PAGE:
Pressure Cooker Cochinita Pibil (Yucatecan pit cooked pork)
Fonda San Miguel is a restaurant in Austin, Texas that specializes in interior Mexican cuisine. Why interior Mexican? To distinguish it from the frontier Tex-Mex food that surrounds it in Texas. Not that there’s anything wrong with Tex-Mex, but this meal was a whole different experience. I came back determined to make some of the food I ate while I was there.
Cochinita Pibil topped the list. It is a specialty of the Yucatan region, “pit cooked pork”. It is pork shoulder, marinated in scarlet achiote paste, annato seeds and other spices ground up, then mixed with citrus juice. The pork is topped with a cooked salsa, wrapped in banana leaves, and then, traditionally, buried in a pit filled with heated stones.
I got the specialty ingredients, achiote paste and banana leaves, from my local Mexican supermercado. I was not going to dig a pit. First, there is the wife annoyance factor of a hole in the lawn. Second, and more important, a pit is way too much work. Thanks to some poor time management on my part, I didn’t even have time for oven roasting; I had to pressure cook it to get dinner done on time. This wasn’t a problem; the pressure cooker turned out great pibil, deeply flavored with the sweet, sour, earthy achiote.
*Don’t have a pressure cooker? No problem. See the Variations section for instructions on cooking with a standard dutch oven.
Recipe: Pressure Cooker Cochinita Pibil (Yucatecan pit cooked pork)
Adapted From: Fonda San Miguel cookbook
- Pressure cooker, at least 6 quarts (When I wrote this, I used a giant Kuhn Rikon 12-quart pressure cooker, now I always use my Instant Pot)
- Don’t have a pressure cooker? No worries. Use a heavy bottomed dutch oven with a lid, and increase the amount of water to 1 cup. Follow the instructions right up until “lock the lid”. Then, instead of pressure cooking, bring the pot to a boil, and cover with the lid. Move the pot to a preheated 350*F oven and bake for 3 hours, until the pork is tender. Continue with the serving step.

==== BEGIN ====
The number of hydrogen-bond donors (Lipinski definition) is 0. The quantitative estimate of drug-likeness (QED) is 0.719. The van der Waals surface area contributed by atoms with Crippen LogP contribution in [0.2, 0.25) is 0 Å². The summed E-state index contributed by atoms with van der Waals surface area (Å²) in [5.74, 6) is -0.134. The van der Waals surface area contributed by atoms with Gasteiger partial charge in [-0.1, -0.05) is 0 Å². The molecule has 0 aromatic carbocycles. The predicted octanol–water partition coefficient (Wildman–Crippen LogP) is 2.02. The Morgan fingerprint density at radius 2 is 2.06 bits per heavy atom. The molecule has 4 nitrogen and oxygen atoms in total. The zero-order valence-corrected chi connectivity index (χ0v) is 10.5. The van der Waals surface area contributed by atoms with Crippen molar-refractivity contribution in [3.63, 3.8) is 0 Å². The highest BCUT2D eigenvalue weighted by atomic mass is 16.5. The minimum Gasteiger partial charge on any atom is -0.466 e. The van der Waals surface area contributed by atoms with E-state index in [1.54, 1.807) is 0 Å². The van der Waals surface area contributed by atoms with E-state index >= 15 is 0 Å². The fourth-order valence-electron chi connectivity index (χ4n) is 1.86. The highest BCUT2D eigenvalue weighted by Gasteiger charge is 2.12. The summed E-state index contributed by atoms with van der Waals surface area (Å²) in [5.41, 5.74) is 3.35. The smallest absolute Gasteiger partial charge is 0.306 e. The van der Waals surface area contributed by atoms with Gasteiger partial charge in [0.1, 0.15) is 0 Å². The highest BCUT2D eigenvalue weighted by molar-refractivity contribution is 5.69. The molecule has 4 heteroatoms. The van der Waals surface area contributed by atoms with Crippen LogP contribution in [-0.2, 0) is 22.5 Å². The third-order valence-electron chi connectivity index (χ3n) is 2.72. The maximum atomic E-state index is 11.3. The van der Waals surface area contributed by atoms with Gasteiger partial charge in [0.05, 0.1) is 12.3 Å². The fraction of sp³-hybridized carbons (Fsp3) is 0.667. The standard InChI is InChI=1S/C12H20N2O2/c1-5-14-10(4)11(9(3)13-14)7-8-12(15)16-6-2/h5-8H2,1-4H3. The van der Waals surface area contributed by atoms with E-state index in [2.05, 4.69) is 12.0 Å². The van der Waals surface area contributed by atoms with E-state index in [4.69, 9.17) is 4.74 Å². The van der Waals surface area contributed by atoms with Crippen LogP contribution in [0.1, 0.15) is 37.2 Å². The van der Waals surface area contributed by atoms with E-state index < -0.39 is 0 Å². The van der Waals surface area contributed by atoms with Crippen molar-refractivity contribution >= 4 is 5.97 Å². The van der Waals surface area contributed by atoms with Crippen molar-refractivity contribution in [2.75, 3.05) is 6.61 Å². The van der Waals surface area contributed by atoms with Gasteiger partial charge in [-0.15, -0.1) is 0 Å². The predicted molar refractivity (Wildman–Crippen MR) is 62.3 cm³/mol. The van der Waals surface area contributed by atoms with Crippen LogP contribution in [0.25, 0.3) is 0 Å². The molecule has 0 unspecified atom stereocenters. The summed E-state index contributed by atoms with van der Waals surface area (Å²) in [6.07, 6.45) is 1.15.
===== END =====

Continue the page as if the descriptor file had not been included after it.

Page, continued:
- Can’t find banana leaves? They are optional. You can wrap the meat in aluminum foil, or just skip them. You can skip the achiote paste as well, if you have to. It will taste great, but it won’t really be cochinita pibil. But, really, to make this recipe, you should search out your local Mexican grocery for those two ingredients.
- In a hurry? Buy pre-mixed achiote marinade, and pre-made tomato salsa.
- Achiote paste stains whatever it touches. (Ground annato seeds, the base for achiote paste, are used to make red dye.) I try to contain the mess in a glass or metal bowl (not plastic – it will also stain). Other options are to wear latex gloves, or live with red fingers for a few days.
- Serve with pickled red onions, refried beans (preferably black beans), mexican crumbling cheese (substitute feta or pecorino romano), and lots of tortillas.
What do you think?
Questions? Other ideas? Leave them in the comments section below.
Fonda San Miguel: Thirty Years of Food and Art
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